We think mon mari is fixed.
We hope mon mari is fixed He has one more test to pass next week. I’m making him study.
He hasn’t been in hospital all this time, but a bit of back and forth, in and out, tests and procedures, punctuated by a few trips to find a house and a couple of long, leisurely lunches on the coast.
As long as it’s all still so fresh I thought I would pass on a few tidbits about the French Health Care System.
Oh, not about the actual medicine….
The actual day – to – day stuff that the medical people consider immaterial to helping sick people.
The actual stuff that sick people consider to be rather important, since they are already sick, miserable and stuck in the bloody hospital.
First: Privacy / Modesty
Doors to patients rooms are kept shut at all times. Not having a lot of hospital experience I don’t know if this is the norm in other countries, but here they are firmly closed. It can get rather stuffy, considering the lack of air-conditioning. But the windows all open!
On the other hand there are no curtains or screens separating the 2 patients in a semi-private room. Normally both patients are of the same sex so modesty shouldn’t be an issue.
Normally, but not always. Mon mari had two female roommates. One learns to avert the gaze – he for the female roommates, me for the male, when the nurses are in attendance.
Normally, having the door closed should also insure tender sensibilities are protected.
Normally, but not always. I walked in, after the perfunctory knock and bid to enter, on mon mari’s young (attractive and very fit) male roommate lying, perfectly nude on top of a perfectly bare bed.
Mon mari had stepped out and the roomie was expecting the girlfriend.
He laughed and waved…. I laughed and waved back…
Second: Pain / Discomfort
This is, apparently, not acceptable, in any degree, anywhere in all of France. I have never seen a people so concerned with medicating every little twinge – and a people so incapable of managing said twinges without ample medication. There were a lot of happy folks in the hospital.
Third: Patient Responsibilities
This is taken rather seriously. Your body; your responsibility.
Medical records are in the hands of the patient. One is expected to bring the appropriate ones to an appointment. I have all of the mammograms, radio’s, etc. ever done here in France. Not copies; originals. They’re mine; best take care of them.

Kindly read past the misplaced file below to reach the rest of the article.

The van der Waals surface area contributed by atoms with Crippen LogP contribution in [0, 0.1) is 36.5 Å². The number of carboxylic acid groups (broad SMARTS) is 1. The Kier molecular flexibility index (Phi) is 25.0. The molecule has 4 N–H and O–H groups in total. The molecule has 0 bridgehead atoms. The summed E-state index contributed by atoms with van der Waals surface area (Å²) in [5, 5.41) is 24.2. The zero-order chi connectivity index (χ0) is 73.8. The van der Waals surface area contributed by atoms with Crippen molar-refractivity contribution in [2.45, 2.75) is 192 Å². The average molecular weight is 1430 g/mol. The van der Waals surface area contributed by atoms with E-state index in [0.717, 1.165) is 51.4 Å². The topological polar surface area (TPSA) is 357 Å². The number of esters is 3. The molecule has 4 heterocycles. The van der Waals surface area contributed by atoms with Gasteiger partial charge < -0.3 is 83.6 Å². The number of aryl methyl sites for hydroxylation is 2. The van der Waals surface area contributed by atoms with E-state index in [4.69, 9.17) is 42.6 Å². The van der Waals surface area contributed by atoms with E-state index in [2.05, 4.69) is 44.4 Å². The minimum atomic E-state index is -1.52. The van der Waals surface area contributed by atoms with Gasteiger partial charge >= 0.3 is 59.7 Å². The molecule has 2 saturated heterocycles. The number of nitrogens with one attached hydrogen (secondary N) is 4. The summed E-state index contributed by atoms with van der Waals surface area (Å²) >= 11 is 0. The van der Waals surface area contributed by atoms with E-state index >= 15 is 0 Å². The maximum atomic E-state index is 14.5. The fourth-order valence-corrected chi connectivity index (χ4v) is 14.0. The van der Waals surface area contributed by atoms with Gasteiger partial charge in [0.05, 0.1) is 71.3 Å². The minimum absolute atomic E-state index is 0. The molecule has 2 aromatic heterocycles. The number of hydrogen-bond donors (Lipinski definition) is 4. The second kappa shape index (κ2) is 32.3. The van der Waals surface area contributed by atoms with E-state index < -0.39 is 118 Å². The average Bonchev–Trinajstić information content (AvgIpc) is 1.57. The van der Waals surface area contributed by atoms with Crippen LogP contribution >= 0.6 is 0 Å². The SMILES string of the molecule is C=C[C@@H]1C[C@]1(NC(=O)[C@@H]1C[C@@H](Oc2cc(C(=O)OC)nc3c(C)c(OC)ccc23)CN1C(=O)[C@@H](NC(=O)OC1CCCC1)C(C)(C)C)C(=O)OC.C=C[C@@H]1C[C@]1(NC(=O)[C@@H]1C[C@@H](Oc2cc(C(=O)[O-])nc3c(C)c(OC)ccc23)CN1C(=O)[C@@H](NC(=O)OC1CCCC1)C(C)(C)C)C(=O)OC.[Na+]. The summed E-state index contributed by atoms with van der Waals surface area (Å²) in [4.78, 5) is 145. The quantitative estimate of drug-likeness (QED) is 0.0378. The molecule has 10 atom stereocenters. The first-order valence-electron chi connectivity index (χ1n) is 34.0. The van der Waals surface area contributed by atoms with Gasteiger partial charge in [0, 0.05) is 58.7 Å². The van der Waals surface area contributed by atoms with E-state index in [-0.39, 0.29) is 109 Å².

Mon mari has a stack of all the test results, x-rays etc, plus surgery reports and treatments. They’re his.
Medicine is in the hands of the patient to the degree it can be. Getting a flu shot?
First, go to your GP and get the prescription
Second, go to your pharmacy and get the syringe and serum
Third, go the medical center and get the injection… Don’t forget to get your prescription stamped
Fourth, take the stamped prescription back to your pharmacy to get the whole thing paid for.
For mon mari‘s last test next week, he has to pick up whatever is needed at the pharmacy the day before and take it with him to give to the doctor.
On the other hand, there are no co-pays for prescriptions of any kind.
If you want to read more about French medical practices you can read about my first OB/GYN visit here.
Bet your doctor doesn’t say: “Okay, strip!”
The girls and I are glad mon mari‘s fixed… It’s no fun when he’s broken.
As you would expect, I’ve had some very strange meals.
Strange, but delicious!
The first time we were in Venice I had Vitello Tonnato.
I fell in love!
Every summer since I have made it for my birthday dinner (my day; my choice).
Mon mari has shut up and eaten it, even though I know he doesn’t like it.
This year, I took advantage of the opportunity not to share and made it all just for me!
I made rather a lot of the Tonnato Sauce; had it twice on the veal and finished it up on pasta.
It was good!
Good enough for inclusion in Presto Pasta Nights! Visit founder, Ruth, of Once Upon A Feast on Friday for the round-up.
Pasta with Tonnato Sauce
1 1/2 cups of bite-size pasta – farfalle, shells, penne
1 6 oz (180gr) can tuna
1/3 cup mayonnaise
2 anchovy fillets (or the equivalent in anchovy paste), drained and rinsed
1 1/2 tbs lemon juice
1/4 tsp dry mustard
1 tbs capers, drained
1 – 3 tbs liquid/oil from tuna, if needed, for thinning
Cook pasta according to package instructions. While pasta cooks: Open tuna and drain into a small bowl, reserving liquid. Put all ingredients for sauce (except reserved liquid) into blender and purée until smooth. If you would like a thinner sauce add a bit of the reserved tuna liquid and purée again.
When pasta is done, drain, rinse with cool water, drain again and put into a large serving bowl. Toss with Tonnato Sauce. Serve.
Note: If you don’t use all of the Tonnato Sauce (matter of taste) use the rest over cold poached veal or chicken